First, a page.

It seems that the competitors of official sponsors of major sporting events engage mostly in these activities. In essence, ambush marketing can be effective in creating the perception that the so-called free rider is in fact the official sponsor or an official sponsor. It can have the effect of dissuading official sponsors from continuing their association with the games and can also undermine the value of marketing rights. There have been a number of well-known ambush marketing examples, including the Nike-Reebok sneakers war in Barcelona. Perhaps an even better known example was during the 1992 Winter Games where Visa had paid millions of dollars to be the official sponsor in the credit card category and had advertised that the Olympics `only take Visa', although I think their ads went so far as to say, `If you are going to the Olympics, the ticket collectors do not take Amex.' Amex hit back. American Express is reported to have counted with corrective advertisements, including one they used in France which said `Remember—to visit Spain you do not need a Visa'. Market research suggested that this sort of advertising was effective. While Visa was recognised as the official sponsor by 55 per cent of respondents, American Express was thought to be the official credit card provider by some 30 per cent.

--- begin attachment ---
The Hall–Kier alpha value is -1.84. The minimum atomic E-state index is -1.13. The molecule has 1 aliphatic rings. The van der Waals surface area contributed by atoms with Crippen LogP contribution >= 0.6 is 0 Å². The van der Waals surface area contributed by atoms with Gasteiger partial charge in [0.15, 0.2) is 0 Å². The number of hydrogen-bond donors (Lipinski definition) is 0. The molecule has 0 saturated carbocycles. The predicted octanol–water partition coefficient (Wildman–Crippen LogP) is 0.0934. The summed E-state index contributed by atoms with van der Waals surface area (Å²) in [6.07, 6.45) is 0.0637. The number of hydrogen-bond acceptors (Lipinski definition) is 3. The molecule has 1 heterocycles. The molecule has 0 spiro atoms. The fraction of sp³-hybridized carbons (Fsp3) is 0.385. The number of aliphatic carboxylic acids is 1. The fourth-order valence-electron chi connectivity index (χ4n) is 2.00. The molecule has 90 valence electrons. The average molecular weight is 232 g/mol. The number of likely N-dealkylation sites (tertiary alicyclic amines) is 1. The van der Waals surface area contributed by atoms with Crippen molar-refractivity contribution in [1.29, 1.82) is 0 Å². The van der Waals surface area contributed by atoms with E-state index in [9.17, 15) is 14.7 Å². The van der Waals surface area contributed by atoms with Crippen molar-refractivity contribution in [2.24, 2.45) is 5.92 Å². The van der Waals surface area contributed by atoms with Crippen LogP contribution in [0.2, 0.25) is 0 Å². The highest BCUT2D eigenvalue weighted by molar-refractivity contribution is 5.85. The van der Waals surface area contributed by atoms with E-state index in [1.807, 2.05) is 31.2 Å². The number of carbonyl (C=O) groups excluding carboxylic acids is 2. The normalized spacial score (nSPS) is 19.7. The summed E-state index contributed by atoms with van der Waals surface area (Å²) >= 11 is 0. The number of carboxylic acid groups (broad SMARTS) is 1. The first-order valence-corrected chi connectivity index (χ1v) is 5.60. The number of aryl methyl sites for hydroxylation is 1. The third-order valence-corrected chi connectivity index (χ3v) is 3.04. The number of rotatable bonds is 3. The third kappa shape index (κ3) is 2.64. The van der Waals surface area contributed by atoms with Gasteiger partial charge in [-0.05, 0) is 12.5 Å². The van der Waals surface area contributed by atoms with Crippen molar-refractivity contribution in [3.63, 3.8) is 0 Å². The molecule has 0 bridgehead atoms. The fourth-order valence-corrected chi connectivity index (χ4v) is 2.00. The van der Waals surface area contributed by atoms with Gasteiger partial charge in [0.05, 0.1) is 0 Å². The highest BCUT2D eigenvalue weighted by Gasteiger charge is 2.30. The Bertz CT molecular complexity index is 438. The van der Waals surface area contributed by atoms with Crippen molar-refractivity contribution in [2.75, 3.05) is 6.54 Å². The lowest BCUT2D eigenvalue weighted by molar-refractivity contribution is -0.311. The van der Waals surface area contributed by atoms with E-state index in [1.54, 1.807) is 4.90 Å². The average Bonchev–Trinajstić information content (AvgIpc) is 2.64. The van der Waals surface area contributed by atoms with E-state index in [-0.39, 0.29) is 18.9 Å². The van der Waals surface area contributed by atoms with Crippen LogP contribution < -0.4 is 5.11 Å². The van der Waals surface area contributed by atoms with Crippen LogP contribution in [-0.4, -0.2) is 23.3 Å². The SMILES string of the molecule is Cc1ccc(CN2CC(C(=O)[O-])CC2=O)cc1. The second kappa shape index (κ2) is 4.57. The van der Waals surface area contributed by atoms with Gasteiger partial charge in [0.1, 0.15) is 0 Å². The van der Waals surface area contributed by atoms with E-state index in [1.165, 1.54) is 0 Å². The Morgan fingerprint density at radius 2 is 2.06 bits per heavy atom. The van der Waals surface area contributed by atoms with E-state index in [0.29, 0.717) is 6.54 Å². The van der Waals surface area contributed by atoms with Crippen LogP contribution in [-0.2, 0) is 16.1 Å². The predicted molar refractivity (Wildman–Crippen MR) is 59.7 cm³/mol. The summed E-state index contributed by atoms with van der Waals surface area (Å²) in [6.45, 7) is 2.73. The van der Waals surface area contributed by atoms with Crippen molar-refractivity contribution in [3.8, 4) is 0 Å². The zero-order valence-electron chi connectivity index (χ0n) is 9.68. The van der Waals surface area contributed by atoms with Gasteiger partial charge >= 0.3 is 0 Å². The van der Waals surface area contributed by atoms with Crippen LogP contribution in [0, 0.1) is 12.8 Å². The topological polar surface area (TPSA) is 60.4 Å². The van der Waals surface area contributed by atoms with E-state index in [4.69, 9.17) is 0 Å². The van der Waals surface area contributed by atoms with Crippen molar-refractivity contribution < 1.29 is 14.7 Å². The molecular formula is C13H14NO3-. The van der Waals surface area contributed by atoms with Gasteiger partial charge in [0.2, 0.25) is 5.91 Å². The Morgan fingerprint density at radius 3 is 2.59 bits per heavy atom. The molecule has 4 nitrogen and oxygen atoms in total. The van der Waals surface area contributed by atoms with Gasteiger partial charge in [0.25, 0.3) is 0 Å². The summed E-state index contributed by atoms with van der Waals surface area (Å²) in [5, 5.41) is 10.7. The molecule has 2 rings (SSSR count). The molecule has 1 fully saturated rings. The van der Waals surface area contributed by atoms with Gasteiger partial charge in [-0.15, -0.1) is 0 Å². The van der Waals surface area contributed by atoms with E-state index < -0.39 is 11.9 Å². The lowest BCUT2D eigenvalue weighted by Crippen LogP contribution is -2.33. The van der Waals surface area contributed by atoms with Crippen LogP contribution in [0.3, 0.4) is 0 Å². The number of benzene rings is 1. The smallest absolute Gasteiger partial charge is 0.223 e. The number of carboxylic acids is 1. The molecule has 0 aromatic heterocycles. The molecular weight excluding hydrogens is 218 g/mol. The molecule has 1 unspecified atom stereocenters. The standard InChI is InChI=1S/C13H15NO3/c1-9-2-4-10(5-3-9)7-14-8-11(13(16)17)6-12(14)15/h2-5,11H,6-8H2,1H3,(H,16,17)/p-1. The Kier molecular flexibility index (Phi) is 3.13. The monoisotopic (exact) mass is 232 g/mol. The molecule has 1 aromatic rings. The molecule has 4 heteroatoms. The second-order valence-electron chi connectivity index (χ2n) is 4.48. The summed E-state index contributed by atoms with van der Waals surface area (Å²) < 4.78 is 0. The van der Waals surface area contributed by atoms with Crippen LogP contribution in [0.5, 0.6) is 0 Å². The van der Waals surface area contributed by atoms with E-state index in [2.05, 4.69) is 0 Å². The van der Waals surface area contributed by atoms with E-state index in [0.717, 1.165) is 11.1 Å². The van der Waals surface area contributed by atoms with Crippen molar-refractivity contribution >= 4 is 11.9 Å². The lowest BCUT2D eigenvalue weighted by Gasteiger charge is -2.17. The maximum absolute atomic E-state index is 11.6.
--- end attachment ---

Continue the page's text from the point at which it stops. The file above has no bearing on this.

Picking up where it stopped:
I should point out that Amex defended its approach and justified its advertising as not a form of ambush marketing but a defence of its brand name. That may well be the case. But there are sufficient concerns with the misuse of Olympic words and symbols to suggest moves to protect authorised and licensed users against ambush marketing and to ensure that official sponsorship revenue for the games not be at risk. The Sydney 2000 Games Act lists the rights, indicia and images specified in the act with the organising committees and enables the organising committees to use and to license others to use the indicia and images identified in the act, but for commercial purposes.

Judging by the Atlanta Games experience, the protection provided by the Sydney 2000 Games Act should not be undervalued. It seems that in preparation for the Atlanta Games the relevant authorities in the United States, including the United States Olympic Committee, wrote to some 40,000 establishments throughout the United States warning them that they were illegally using the Olympic name or trademark. So the focus of the principal act is a financial one. It is to protect the interests of commercial sponsors of the Olympics Games and thereby to ensure the financial viability of the games.